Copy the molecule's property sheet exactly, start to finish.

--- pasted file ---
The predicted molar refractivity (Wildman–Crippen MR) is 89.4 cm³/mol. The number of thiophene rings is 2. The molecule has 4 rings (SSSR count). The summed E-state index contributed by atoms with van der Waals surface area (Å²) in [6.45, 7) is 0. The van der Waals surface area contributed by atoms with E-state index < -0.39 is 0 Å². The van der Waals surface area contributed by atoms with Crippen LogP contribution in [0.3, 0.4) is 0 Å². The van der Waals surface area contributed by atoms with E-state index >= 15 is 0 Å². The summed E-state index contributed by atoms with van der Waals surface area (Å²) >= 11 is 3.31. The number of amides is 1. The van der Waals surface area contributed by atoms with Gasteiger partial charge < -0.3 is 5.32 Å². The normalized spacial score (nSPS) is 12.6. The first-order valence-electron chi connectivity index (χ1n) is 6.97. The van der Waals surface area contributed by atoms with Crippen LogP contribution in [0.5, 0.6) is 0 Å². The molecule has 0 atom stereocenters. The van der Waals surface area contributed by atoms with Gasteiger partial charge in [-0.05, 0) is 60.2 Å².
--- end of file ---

The predicted molar refractivity (Wildman–Crippen MR) is 89.4 cm³/mol. The number of thiophene rings is 2. The molecule has 4 rings (SSSR count). The summed E-state index contributed by atoms with van der Waals surface area (Å²) in [6.45, 7) is 0. The van der Waals surface area contributed by atoms with E-state index < -0.39 is 0 Å². The van der Waals surface area contributed by atoms with Crippen LogP contribution in [0.3, 0.4) is 0 Å². The van der Waals surface area contributed by atoms with E-state index >= 15 is 0 Å². The summed E-state index contributed by atoms with van der Waals surface area (Å²) >= 11 is 3.31. The number of amides is 1. The van der Waals surface area contributed by atoms with Gasteiger partial charge < -0.3 is 5.32 Å². The normalized spacial score (nSPS) is 12.6. The first-order valence-electron chi connectivity index (χ1n) is 6.97. The van der Waals surface area contributed by atoms with Crippen LogP contribution in [0.5, 0.6) is 0 Å². The molecule has 0 atom stereocenters. The van der Waals surface area contributed by atoms with Gasteiger partial charge in [-0.05, 0) is 60.2 Å².